People suffering from diabetes are at risk of developing foot ulcerations, which, if left untreated, could also lead to amputation. Monitoring of the foot temperature can help in the prevention of these foot complications, and various studies have shown that elevated temperatures may be indicative of ulceration. Over the years there have been various devices that were designed for foot temperature monitoring, both for clinical and home use. The technologies used vary from infrared (IR) thermometry, liquid crystal thermography (LCT), IR thermography and a vast range of analogue and digital temperature sensors that were incorporated in different measurement platforms. All these systems are able to collect thermal data from the foot, some being able to acquire data only when the foot is stationary and others being able to acquire from the foot in motion, which can give a more in-depth insight to any emerging problems. The aim of this review is to evaluate the available literature related to the technologies used in these systems, outlining the benefits of each and what further developments may be required to make the foot temperature analysis more effective.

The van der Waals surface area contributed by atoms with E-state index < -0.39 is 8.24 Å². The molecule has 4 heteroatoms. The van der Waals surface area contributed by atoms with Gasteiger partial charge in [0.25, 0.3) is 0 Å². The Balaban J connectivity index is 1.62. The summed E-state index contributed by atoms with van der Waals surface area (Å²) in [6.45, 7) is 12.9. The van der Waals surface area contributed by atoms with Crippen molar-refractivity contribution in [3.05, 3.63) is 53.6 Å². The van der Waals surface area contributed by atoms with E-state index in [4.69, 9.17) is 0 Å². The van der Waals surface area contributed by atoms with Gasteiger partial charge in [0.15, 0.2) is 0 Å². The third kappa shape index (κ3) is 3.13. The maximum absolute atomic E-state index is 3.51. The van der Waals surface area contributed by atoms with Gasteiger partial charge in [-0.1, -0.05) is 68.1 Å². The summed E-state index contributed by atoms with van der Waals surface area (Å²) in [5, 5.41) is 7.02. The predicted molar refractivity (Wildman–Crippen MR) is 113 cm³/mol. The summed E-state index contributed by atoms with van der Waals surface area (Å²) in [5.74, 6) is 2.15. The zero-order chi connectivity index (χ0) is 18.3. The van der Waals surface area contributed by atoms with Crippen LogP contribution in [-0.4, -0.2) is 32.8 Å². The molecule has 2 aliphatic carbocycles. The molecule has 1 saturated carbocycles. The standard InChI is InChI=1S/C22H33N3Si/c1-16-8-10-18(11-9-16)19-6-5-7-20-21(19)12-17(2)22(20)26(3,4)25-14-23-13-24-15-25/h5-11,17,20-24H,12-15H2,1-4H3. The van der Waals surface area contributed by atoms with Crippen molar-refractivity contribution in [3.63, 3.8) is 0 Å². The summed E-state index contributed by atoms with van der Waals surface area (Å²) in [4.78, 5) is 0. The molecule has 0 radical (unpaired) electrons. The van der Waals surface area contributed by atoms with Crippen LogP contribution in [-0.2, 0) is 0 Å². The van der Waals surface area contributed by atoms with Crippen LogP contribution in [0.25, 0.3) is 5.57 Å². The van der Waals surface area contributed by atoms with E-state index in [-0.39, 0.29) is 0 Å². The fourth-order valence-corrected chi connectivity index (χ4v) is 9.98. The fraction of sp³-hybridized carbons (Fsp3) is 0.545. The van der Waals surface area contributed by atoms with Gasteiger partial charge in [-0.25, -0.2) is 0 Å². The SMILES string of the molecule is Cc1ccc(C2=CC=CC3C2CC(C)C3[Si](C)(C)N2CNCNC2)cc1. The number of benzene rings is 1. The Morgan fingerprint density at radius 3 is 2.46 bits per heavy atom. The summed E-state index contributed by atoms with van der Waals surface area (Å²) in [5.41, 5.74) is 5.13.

Corresponding Author: Stephen Mizzi, PhD, Office 56, Faculty of Health Sciences, University Of Malta. (E-mail: firstname.lastname@example.org)